San Jose-based Alacritech, Inc., took another step this week in pushing acceptance of its TCP/IP offload and acceleration technology when it made its 1000x1 IPP ASIC available for OEM integration in embedded applications such as blade servers, IP storage switches, network-attached storage (NAS) appliances and storage subsystems.
Jag Bolaria, senior analyst at the Linley Group said the announcement was a symptom of the growing interest in accelerator technology. "If you look at the market numbers from groups like IDC, this offload technology appears to be headed for big things," he said.
In that context, Bolaria said Alacritech's announcement is part of a natural evolution in which Alacritech's products have been pioneers, helping to define the space. "Six months ago they provided this chip as part of a board because at that time OEM's didn't want to get involved with designing and producing their own," Bolaria said.
Now, however, the market looks set to expand. "This may permit other vendors, particularly with less expensive offshore manufacturing, to integrate this technology and make it available at lower cost -- which should further spur acceptance," noted Bolaria.
Alacritech has been at pioneer of TOE technology. The 1000x1 IPP uses Alacritech's patented SLIC (session layer interface card) technology, a data-path TCP offload technology, which enables the 1000x1 IPP ASIC to perform the CPU-intensive data movement while host software handles TCP/IP connection management and errors.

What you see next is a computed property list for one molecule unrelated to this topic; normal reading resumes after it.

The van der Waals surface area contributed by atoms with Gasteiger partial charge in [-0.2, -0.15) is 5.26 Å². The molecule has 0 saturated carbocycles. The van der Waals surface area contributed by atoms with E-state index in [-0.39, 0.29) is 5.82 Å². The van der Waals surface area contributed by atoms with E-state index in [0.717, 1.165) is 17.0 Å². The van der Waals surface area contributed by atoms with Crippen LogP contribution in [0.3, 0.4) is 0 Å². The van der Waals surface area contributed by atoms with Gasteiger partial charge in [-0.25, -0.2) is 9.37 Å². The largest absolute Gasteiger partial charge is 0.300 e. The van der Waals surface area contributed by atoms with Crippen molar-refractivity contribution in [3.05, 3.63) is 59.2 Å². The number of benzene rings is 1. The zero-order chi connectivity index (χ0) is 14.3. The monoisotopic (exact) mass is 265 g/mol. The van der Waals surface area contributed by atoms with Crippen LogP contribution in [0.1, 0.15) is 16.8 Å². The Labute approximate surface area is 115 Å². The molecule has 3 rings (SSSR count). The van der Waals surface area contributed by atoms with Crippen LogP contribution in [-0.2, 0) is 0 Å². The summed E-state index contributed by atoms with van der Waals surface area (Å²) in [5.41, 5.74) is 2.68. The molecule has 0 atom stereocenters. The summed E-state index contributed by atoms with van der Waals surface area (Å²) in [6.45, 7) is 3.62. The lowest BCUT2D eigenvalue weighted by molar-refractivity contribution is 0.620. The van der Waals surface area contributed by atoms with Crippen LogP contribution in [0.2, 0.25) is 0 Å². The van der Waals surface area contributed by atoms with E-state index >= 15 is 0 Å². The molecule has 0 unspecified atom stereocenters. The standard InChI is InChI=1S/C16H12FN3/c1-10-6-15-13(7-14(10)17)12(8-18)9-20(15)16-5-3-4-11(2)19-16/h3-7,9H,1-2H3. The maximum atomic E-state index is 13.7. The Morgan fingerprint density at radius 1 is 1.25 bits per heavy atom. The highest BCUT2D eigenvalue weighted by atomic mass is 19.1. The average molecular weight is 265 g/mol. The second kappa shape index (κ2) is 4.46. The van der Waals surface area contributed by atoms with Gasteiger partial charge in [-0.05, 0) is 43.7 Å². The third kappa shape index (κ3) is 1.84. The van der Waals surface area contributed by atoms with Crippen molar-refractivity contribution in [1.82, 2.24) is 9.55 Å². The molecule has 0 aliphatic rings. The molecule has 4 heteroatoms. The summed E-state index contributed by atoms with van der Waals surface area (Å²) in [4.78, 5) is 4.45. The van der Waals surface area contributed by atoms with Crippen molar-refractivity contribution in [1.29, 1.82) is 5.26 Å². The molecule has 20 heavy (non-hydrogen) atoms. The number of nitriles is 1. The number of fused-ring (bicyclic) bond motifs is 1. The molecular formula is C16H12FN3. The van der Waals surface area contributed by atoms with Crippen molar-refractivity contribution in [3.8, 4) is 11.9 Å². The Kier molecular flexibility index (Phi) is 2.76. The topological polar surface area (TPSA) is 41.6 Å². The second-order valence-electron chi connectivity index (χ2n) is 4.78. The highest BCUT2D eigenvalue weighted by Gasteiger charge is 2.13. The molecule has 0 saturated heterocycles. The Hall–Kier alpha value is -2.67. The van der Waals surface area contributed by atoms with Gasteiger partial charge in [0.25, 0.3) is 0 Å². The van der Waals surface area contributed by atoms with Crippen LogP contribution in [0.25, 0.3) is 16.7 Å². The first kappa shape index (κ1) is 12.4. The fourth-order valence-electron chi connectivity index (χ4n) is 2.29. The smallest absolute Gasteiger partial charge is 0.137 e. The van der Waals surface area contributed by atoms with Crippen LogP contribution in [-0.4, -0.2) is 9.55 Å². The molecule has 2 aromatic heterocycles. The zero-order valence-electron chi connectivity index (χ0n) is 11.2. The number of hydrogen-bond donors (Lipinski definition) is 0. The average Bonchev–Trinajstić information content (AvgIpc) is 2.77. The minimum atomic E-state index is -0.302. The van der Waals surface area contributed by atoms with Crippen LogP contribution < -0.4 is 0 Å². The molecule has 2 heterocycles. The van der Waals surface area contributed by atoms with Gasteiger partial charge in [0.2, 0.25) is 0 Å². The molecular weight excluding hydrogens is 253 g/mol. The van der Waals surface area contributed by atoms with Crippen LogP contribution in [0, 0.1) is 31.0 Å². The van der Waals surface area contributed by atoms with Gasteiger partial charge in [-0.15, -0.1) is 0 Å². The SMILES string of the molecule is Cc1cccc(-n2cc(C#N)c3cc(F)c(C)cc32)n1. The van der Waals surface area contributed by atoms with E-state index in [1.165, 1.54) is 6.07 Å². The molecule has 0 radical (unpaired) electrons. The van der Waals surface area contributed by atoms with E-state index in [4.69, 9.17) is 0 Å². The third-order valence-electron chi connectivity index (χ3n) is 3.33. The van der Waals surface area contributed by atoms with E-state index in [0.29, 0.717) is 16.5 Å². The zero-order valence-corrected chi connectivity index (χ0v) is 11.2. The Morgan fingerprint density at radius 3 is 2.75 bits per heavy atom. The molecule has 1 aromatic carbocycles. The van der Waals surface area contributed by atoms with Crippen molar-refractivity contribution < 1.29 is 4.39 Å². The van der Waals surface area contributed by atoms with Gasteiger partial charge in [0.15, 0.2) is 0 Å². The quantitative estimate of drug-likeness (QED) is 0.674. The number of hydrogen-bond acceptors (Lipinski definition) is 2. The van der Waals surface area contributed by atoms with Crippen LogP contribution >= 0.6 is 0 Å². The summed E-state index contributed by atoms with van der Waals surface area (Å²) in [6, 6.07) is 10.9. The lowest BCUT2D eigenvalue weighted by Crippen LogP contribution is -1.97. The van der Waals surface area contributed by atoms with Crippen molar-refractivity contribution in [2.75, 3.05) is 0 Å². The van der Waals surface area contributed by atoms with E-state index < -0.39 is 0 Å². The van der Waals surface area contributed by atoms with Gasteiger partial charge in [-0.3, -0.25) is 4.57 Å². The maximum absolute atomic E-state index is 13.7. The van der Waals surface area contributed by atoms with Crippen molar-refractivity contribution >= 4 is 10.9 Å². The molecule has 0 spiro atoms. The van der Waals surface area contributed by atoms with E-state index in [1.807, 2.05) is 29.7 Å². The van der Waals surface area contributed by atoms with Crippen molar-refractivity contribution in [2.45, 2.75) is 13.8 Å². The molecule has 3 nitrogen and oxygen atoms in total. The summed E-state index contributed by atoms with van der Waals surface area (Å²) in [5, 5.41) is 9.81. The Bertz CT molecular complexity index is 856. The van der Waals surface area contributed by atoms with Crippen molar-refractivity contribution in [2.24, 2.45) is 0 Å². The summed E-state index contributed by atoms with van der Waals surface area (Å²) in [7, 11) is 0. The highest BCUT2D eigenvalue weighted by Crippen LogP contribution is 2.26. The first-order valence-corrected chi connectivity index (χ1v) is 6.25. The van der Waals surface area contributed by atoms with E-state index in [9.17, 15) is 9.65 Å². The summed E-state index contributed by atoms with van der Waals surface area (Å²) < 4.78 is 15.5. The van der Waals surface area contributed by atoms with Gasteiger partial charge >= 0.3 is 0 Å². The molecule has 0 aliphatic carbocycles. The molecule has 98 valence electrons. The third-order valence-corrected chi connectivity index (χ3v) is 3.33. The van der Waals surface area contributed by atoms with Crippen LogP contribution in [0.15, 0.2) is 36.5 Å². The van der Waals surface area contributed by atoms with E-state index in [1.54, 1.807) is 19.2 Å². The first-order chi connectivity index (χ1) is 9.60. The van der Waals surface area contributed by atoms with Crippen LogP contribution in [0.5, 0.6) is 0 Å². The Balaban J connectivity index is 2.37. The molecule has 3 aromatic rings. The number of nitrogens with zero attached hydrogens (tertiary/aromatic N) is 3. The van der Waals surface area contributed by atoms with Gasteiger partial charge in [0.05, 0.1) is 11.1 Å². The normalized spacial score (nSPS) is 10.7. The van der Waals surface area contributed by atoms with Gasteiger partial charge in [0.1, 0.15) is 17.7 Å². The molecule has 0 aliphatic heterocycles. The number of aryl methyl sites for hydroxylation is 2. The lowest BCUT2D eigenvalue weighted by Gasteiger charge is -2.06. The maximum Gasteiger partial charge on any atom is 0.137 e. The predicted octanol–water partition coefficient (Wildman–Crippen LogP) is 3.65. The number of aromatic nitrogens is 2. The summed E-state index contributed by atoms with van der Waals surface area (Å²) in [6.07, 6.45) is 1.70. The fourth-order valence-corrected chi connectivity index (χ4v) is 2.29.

Alacritech uses a patented queue manager, custom VLIW protocol processors and programmable classification engines to perform TCP/IP and iSCSI processing at full line rate. (The company claims wire-speed throughput at less than 8% CPU utilization.) The company has a suite of software drivers available, including drivers for beta versions of Windows .Net, WHQL-certified Windows 2000 drivers, Linux 2.4 drivers, and a driver development kit for other operating environments.
Bolaria said that Alacritech's closest competitors do not yet measure up. "Adaptec isn't currently shipping anything and Intel's smart NIC doesn't have the same capacity for terminating TCP as Alacritech," he added.
Arun Taneja, senior analyst at Enterprise Storage Group, offered a slightly different perspective. He pointed out that much of the power of Alacritech's solution has been in the software -- meaning that Alacritech still, literally, holds the key to some of the supposed benefits of the acceleration technology. But, he admits, their strategy probably has inescapable logic.
"I think iSCSI will get a shot in the arm once these ISNICs are available from several vendors and integrators/OEMs present a real solution that shows the benefits over Fibre Channel -- maybe by early next year," he said. Taneja said having a major NAS player incorporate the technology would also be helpful. But in the meantime, what do you do if you are Alacritech? You do what you can to make it easier to get into the game. "That's exactly what they are doing," said Taneja.
For more information:Learn more about which emerging technologies are worth pursuing from Marc Staimer of Dragon Slayer Consulting at the free Storage Decisions 2002 conference.
Learn where iSCSI is headed in this Q&A with SNIA's Ahmad Zamer.
Article: Users bogged down in IP storage hype
About the author: Alan Earls is a freelance writer in Franklin, MA.